The “glorified hamburger,” a forgotten Depression-era relic, has real applications for the modern home cook.
Recipes from the 1930s and ’40s tend to resurface less for their cookability and more for pure shock value. To wit: canned chipped beef, doused in a flour-thickened gravy and shoveled onto toast. Mock apple pie, made with crushed Ritz crackers that have been softened with lemon juice and spiced with cinnamon. Cake made from tomato soup.
There are, of course, exceptions (thank goodness for slice-and-bake cookies), but mostly the recipes from this moment in American history are excavated from time to time in order to populate lists like “8 Curious Recipes From the Depression Era” and “15 Weird Foods People Ate During the Great Depression.” But I’m willing to go to bat for a 1930s relic known as the glorified hamburger.
Back before Shake Shack and Minetta Tavern (and before custom beef blends from Pat LaFrieda), home cooks knew how to make all ground beef burgers taste great—not just the expensive stuff. The glorified hamburger—a dish that started popping up in diners, at local legion dances, and in newspaper columns in the mid ’30s—was a way to turn any quality and any quantity of ground beef into dinner.
Borrowing a few tricks from meatloaf (while forging their own identity), glorified hamburgers were a way to stretch meat as far as possible during scarce times. Bread crumbs lighten and soften the texture of the meat and absorb moisture, and a bit of onion and ketchup seasons the meat from the outside in.
A 1935 article in the San Francisco Examiner by a columnist named Prudence Penny is headlined “Glorified Hamburger, Served With Cabbage Sauce, Is Tasty.” In a 1946 story from the Daily Oklahoman, a recipe for the burgers accompanied a story with the headline “Oklahoma Cooks Undaunted by Lingering Meat Shortage.”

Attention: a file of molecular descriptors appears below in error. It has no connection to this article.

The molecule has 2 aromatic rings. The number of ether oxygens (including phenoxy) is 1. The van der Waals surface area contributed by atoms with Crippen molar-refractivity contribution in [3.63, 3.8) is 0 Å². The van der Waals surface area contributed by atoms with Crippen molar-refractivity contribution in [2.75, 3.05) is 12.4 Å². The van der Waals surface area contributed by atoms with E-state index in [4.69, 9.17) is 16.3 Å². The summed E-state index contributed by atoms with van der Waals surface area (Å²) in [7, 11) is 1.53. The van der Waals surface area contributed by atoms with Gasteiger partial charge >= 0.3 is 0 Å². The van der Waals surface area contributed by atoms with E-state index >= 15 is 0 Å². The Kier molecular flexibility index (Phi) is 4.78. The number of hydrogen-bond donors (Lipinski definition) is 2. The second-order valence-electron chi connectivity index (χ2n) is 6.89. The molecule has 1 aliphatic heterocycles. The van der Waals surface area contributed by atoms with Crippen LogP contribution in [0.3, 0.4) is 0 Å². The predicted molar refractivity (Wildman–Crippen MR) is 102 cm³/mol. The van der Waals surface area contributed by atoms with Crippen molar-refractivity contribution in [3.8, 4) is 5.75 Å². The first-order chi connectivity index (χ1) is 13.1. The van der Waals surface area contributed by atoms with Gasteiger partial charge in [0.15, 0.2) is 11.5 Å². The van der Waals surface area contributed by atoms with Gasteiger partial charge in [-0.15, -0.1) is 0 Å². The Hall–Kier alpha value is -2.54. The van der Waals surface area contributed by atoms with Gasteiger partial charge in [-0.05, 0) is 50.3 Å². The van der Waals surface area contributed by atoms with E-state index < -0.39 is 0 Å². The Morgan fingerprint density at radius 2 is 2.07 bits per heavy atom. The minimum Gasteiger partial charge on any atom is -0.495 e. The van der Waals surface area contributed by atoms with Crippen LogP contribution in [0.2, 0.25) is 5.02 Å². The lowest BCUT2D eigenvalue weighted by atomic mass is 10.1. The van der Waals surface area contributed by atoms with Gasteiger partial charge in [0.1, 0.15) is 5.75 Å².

Taking a real kitchen-sink approach, the recipes tend to season and stretch the meat with whatever’s on hand. One 1936 recipe from the Statesville Daily Record pairs a pound of meat with a full cup of bread crumbs and a full cup of cooked rice. Quite a few versions call for baking the burgers in the oven and basting them with melted fat or canned soup (or cabbage sauce, as Prudence advises) to keep them moist in spite of any dry, starchy fillers. Any given recipe could include an assortment of these seasonings and fillers: sour cream, onion soup mix, crushed corn flakes, cracker crumbs, bread crumbs, oats, ketchup, tomato paste, tomato juice, canned mushroom soup, potato halves.
At their worst, glorified hamburgers could be sour-cream-lacquered hills of starchy meat swimming in pools of mushroom soup. But at their best, they’re basically personal pan meatloaves that have been browned and caramelized all over in their own fat and served on a buttered bun.
Unlike meatloaf, which can be an hourlong ordeal, they take only a few minutes to cook in a skillet or a little longer on a baking sheet in the oven. You can toast a buttered bun on the same baking sheet you use to cook the burger, or you can put the raw patty directly onto the buttered bun and into the broiler the way my enterprising grandma did it. You can tweak the basic formula of meat, crumbs, and seasoning to your taste, but whatever you do (and whatever burger purists may tell you), don’t fear the filler.